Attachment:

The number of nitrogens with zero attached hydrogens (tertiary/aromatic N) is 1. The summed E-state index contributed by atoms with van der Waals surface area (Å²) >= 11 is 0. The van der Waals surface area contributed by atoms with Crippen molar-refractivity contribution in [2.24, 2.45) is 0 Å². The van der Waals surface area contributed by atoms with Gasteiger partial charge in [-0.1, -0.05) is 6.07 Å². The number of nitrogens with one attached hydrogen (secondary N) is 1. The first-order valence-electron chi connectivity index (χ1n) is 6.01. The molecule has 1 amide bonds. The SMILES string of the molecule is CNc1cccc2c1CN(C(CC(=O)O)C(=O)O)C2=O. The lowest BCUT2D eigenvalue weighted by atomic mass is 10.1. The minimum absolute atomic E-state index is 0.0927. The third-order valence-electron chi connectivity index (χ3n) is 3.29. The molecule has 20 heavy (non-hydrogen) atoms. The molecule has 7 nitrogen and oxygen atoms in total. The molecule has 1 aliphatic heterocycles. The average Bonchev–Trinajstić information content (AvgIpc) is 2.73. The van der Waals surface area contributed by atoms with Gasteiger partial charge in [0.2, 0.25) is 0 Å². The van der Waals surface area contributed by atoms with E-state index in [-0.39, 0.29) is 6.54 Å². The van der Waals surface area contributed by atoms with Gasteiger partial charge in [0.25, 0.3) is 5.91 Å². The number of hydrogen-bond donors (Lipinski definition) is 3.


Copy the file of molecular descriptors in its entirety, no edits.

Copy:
The number of nitrogens with zero attached hydrogens (tertiary/aromatic N) is 1. The summed E-state index contributed by atoms with van der Waals surface area (Å²) >= 11 is 0. The van der Waals surface area contributed by atoms with Crippen molar-refractivity contribution in [2.24, 2.45) is 0 Å². The van der Waals surface area contributed by atoms with Gasteiger partial charge in [-0.1, -0.05) is 6.07 Å². The number of nitrogens with one attached hydrogen (secondary N) is 1. The first-order valence-electron chi connectivity index (χ1n) is 6.01. The molecule has 1 amide bonds. The SMILES string of the molecule is CNc1cccc2c1CN(C(CC(=O)O)C(=O)O)C2=O. The lowest BCUT2D eigenvalue weighted by atomic mass is 10.1. The minimum absolute atomic E-state index is 0.0927. The third-order valence-electron chi connectivity index (χ3n) is 3.29. The molecule has 20 heavy (non-hydrogen) atoms. The molecule has 7 nitrogen and oxygen atoms in total. The molecule has 1 aliphatic heterocycles. The average Bonchev–Trinajstić information content (AvgIpc) is 2.73. The van der Waals surface area contributed by atoms with Gasteiger partial charge in [0.2, 0.25) is 0 Å². The van der Waals surface area contributed by atoms with E-state index in [-0.39, 0.29) is 6.54 Å². The van der Waals surface area contributed by atoms with Gasteiger partial charge in [0.25, 0.3) is 5.91 Å². The number of hydrogen-bond donors (Lipinski definition) is 3.